This is a re-posting of an article written by Ted Anderson of the San Francisco Business Times.
Demand for homes has ticked up in San Francisco this winter with new numbers from January showing just how hot the market has become.
The city is experiencing one of the busiest midwinter selling seasons in history, according to a recent Compass Real Estate report, which showed San Francisco saw a 67% increase in home sales compared to January 2020. Midwinter is typically a very slow period for sales, but the pandemic changed that dynamic with huge year-over-year increases in monthly home sales volumes.
December was also the busiest month of 2020 for closed sales in San Francisco, according to the Compass report, something that has never been seen before.
Jennifer Rosdail, a Keller Williams Bay Area broker associate, told me she’s been very busy so far in 2021 within the $1 million to $3 million sale range and also is seeing prices increase compared to earlier last year — including with condo sales, which slumped the most in the city during 2020. She said in one 10-day period in February, her team sold nine homes, almost one per day.
“February is usually pretty hard to sell anything because there is no inventory,” she said.
While the number of new listings peaked in October 2020 and has fallen off since then — which is typical during the winter — inventory levels this mid-winter remained much higher than in previous years. And another big shift in the market now is that demand for condos, mostly in smaller buildings as opposed to those in high-rises, is beginning to tick up again.
“I’ve heard of condos getting 20-plus and 30-plus offers when you couldn’t give them away in December,” Rosdail told me. “I think the gain is going to be most dramatic in condo prices between December and February closing because condo prices had been artificially deflated.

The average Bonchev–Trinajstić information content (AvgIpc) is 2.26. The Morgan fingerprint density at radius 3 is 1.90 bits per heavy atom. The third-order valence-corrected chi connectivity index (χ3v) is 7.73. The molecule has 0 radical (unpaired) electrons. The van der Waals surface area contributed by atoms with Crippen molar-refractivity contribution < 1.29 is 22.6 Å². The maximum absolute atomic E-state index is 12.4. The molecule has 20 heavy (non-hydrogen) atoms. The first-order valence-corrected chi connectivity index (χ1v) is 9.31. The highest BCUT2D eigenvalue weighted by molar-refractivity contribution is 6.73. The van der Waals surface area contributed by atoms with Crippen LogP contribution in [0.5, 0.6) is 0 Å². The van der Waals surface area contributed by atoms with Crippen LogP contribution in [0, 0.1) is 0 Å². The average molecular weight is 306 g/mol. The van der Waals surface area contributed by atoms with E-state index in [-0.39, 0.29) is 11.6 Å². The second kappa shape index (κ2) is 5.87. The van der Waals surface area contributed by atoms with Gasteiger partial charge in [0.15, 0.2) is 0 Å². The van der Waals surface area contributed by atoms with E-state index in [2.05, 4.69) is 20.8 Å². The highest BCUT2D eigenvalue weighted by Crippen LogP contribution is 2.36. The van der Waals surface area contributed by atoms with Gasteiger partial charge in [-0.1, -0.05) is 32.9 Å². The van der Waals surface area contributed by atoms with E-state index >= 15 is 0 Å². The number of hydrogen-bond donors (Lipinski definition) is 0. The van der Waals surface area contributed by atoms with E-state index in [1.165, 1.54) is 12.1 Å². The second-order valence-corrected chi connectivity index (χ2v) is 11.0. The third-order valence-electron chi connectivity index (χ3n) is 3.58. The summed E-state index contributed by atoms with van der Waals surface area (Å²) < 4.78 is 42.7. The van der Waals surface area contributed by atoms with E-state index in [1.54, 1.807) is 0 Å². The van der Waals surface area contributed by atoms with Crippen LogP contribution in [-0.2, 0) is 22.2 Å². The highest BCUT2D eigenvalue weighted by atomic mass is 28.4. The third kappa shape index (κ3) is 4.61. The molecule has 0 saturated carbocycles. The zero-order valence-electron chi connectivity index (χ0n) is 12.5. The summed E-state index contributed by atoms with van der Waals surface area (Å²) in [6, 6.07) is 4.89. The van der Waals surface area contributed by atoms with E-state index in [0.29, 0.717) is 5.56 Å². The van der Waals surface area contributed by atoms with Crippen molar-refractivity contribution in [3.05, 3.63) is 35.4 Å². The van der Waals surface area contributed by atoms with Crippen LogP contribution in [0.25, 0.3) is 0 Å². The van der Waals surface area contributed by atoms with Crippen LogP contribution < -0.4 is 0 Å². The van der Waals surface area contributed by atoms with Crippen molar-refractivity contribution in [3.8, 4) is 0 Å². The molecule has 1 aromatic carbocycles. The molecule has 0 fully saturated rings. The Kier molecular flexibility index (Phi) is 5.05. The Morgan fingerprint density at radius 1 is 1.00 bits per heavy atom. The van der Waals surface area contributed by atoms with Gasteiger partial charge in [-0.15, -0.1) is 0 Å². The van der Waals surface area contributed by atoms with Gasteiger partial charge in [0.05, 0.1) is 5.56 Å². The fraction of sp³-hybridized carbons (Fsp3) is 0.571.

“It’s a very striking difference from two and a half months ago,” she said.
Rosdail gave an example of a condo she had listed in the fall in Bernal Heights that got weak offers mid-December that the seller declined, but after taking it off the market for 30 days and reintroducing it, the condo immediately fetched 9% above the highest offer garnered in December.
In terms of buyers, she told me she is seeing a mix of Bay Area people returning after being out of state for some time as well as local renters who’ve simply grown tired of renting during the pandemic and now want their own home.
“One thing I’m hearing across the board is, ‘We want to move because our place isn’t big enough,’ and ‘Because or Covid, I get to work from home more than ever before, so I need a bigger place,'” she said.
And it wasn’t just San Francisco. Across the entire Bay Area, the 4,704 home sales in January 2021 represented a 38% increase compared to the same time last year. Specifically, home sales for $2 million to $2.9 million were up 115% compared to January 2020, while homes selling for $3 million to $4.9 million were up 52%, according to the report. Meanwhile, for luxury homes of $5 million and above, sales increased by 57% compared to the same period last year.
In terms of spring, however, Lucier said he expected normal seasonality to return, but added that inventory levels are anybody’s guess looking that far forward.